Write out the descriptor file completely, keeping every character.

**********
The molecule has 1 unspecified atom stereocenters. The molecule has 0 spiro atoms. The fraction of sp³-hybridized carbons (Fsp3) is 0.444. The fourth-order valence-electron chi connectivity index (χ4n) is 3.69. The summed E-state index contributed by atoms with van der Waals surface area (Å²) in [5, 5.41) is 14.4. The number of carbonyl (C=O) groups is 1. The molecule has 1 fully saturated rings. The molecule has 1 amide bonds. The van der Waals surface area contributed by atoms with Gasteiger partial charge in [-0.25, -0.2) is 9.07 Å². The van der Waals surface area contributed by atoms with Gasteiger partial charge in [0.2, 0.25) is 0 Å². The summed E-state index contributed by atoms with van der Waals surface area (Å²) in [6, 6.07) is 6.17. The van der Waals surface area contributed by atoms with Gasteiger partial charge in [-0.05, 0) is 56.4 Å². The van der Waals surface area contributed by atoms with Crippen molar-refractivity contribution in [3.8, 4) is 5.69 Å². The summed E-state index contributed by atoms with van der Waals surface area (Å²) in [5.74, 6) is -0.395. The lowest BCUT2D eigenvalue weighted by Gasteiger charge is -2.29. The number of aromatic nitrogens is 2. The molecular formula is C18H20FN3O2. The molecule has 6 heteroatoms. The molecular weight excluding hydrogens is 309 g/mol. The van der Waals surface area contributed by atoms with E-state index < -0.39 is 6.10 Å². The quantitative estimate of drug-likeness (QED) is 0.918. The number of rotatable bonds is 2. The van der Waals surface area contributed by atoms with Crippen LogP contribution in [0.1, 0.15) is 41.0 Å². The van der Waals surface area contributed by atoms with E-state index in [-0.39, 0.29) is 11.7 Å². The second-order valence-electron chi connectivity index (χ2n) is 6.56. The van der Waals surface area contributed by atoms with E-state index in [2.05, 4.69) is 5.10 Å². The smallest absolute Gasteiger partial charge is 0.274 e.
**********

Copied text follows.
The molecule has 1 unspecified atom stereocenters. The molecule has 0 spiro atoms. The fraction of sp³-hybridized carbons (Fsp3) is 0.444. The fourth-order valence-electron chi connectivity index (χ4n) is 3.69. The summed E-state index contributed by atoms with van der Waals surface area (Å²) in [5, 5.41) is 14.4. The number of carbonyl (C=O) groups is 1. The molecule has 1 fully saturated rings. The molecule has 1 amide bonds. The van der Waals surface area contributed by atoms with Gasteiger partial charge in [-0.25, -0.2) is 9.07 Å². The van der Waals surface area contributed by atoms with Gasteiger partial charge in [0.2, 0.25) is 0 Å². The summed E-state index contributed by atoms with van der Waals surface area (Å²) in [6, 6.07) is 6.17. The van der Waals surface area contributed by atoms with Gasteiger partial charge in [-0.05, 0) is 56.4 Å². The van der Waals surface area contributed by atoms with Crippen molar-refractivity contribution in [3.8, 4) is 5.69 Å². The summed E-state index contributed by atoms with van der Waals surface area (Å²) in [5.74, 6) is -0.395. The lowest BCUT2D eigenvalue weighted by Gasteiger charge is -2.29. The number of aromatic nitrogens is 2. The molecular formula is C18H20FN3O2. The molecule has 6 heteroatoms. The molecular weight excluding hydrogens is 309 g/mol. The van der Waals surface area contributed by atoms with E-state index < -0.39 is 6.10 Å². The quantitative estimate of drug-likeness (QED) is 0.918. The number of rotatable bonds is 2. The van der Waals surface area contributed by atoms with Crippen LogP contribution in [0.1, 0.15) is 41.0 Å². The van der Waals surface area contributed by atoms with E-state index in [-0.39, 0.29) is 11.7 Å². The second-order valence-electron chi connectivity index (χ2n) is 6.56. The van der Waals surface area contributed by atoms with E-state index in [2.05, 4.69) is 5.10 Å². The smallest absolute Gasteiger partial charge is 0.274 e.